How to prove you are a novice .NET programmer (String Concatenations)

I freely admit that I still have a lot to learn with respect to .NET programming.  I figure in any endeavor the day you think you have finally figured it all out is the day when you have well and truly, totally deluded yourself.  There are many ways to determine that somebody (yourself or another) is a novice .NET programmer, but there are some things that truly seem to stand out for me.

String Concatenation

How string concatenations are coded has implications on raw code performance but far more importantly it has a HUGE impact on memory performance.  When the string concatenations are occurring within a web application they could cause recycling of the application pool.  Basically, with reference to memory performance, the more temporary objects code creates that need to be garbage collected the more often garbage collections have to occur and the more likely that the code could receive OutOfMemoryExceptions and/or the application performance suffer during the garbage collections.

There are basically two methods for concatenating strings in C#.  Use of the overloaded string concatenation operator ‘+’ and use of the StringBuilder class.  There are a variety of BCL class methods that concatenate strings like string.Join, but underneath they are usually using the StringBuilder class so I’ll ignore that permutation of this issue.

There is a good article at http://support.microsoft.com/kb/306822 documenting the raw code performance statistics in some sample code between the two methods of string concatenation.  The code sample used uses a loop to concatenate a string 5,000 times.  You might think this is an extreme example used to illustrate the issue.  It would be nice to think so, however I recently saw some code that used 40+ concatenations per record to generate a string for a data structure that consisted of approximately 20,000 records.  That comes to over 800,000 string concatenations.  Ok, forget the extreme examples, let’s look at the following code:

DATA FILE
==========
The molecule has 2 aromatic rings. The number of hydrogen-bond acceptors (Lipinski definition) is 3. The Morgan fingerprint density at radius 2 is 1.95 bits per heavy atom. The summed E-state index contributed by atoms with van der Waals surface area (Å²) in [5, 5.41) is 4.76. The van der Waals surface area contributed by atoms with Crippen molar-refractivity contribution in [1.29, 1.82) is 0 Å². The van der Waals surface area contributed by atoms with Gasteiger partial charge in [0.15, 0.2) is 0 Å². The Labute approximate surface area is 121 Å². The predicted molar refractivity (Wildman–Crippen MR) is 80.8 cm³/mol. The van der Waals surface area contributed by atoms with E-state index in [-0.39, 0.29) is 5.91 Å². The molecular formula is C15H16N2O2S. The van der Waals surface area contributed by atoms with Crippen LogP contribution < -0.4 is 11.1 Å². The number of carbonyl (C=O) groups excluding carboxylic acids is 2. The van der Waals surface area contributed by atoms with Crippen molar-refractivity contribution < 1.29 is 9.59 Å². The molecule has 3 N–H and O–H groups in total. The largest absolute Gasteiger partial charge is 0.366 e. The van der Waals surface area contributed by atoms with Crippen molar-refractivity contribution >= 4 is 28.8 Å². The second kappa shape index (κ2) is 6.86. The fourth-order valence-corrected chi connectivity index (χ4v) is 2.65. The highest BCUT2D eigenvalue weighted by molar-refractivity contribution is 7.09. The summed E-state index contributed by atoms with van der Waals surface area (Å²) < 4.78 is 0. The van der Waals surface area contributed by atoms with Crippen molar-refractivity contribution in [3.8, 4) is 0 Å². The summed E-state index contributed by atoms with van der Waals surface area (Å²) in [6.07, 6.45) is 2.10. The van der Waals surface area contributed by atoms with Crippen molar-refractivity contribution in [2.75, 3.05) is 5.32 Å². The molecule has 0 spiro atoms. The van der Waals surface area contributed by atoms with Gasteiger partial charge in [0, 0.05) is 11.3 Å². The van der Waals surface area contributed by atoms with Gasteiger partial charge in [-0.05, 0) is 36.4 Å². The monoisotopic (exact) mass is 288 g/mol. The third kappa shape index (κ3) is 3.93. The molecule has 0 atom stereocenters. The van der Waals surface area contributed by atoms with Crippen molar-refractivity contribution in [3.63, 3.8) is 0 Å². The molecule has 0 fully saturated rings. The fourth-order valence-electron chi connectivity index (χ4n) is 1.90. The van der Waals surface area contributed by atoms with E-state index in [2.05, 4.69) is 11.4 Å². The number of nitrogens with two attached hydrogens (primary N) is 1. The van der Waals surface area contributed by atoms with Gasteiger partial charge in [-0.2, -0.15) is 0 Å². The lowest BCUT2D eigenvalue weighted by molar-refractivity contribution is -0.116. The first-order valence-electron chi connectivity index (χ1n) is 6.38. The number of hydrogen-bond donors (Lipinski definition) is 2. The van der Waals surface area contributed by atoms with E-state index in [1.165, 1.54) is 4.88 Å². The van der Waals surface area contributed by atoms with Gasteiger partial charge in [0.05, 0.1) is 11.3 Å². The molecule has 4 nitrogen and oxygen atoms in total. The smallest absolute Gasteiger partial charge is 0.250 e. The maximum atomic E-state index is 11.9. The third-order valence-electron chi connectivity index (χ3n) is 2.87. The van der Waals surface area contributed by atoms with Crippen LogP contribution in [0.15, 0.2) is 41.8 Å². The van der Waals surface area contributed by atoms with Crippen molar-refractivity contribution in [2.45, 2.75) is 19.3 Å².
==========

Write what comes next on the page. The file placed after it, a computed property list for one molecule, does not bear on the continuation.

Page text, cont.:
data = "\"" + data + "\",";

Each time this line of code executes it will create two new strings and leaves two old strings around to be garbage collected at some point in the future.  Now do this in a loop 10 times or 20 times or 100 times.

  • String 1 = "\"" + data
  • String 2 = (String 1) + "\","
  • Throw away String 1
  • Throw away the original value of data
  • Keep String 2 (at least until the next concatenation occurs)

On the other hand the code:

    data = string.Format("\"{0}\",", data);

creates one new string and leaves the old value of data to be garbage collected at some point in the future.  Using the StringBuilder class does even better with the code:

    StringBuilder stringBuilder = new StringBuilder();
    stringBuilder.AppendFormat("\"{0}\",", data);

which doesn’t create any new strings (until the point that all concatenations are complete and a call is made to stringBuilder.ToString()) and leaves the old value of data to be garbage collected at some point in the future. There are some considerations when using the StringBuilder class in needing to use the StringBuilder(int) constructor overload to give StringBuilder a larger than default estimate on how big the string will get to reduce the amount of internal array allocations that are used to hold the parts of the once and future string.

Let’s look a little bit more at some more code that appears fairly regularly:

    string result = String.Empty;
    foreach (var item in items)
    {
        if (!String.IsNullOrEmpty(result))
        {
            result += ",";
        }
        result += item.Name;
    }

    return result;

If this code executes on a collection with just four values it will have created eight new strings, returning one and leaving 7 to be garbage collected.  This code could be rewritten in a couple of different ways:

Better:

    StringBuilder result = new StringBuilder();
    foreach(var item in items)
    {
        if (result.Length > 0)
        {
            result.Append(",");
        }
        result.Append(item.Name);
    }

    return result.ToString();

But why even have all that code? I love LINQ! And string.Join uses the StringBuilder class for us.

Best:

    return string.Join(",", items.Select(item => item.Name));

3 thoughts on “How to prove you are a novice .NET programmer (String Concatenations)

  1. While using the + operator, single string is created at the time of compilation. As such this operator is much easy to use but still should make sure to not to use more in a loop as it may create an efficiency problems.

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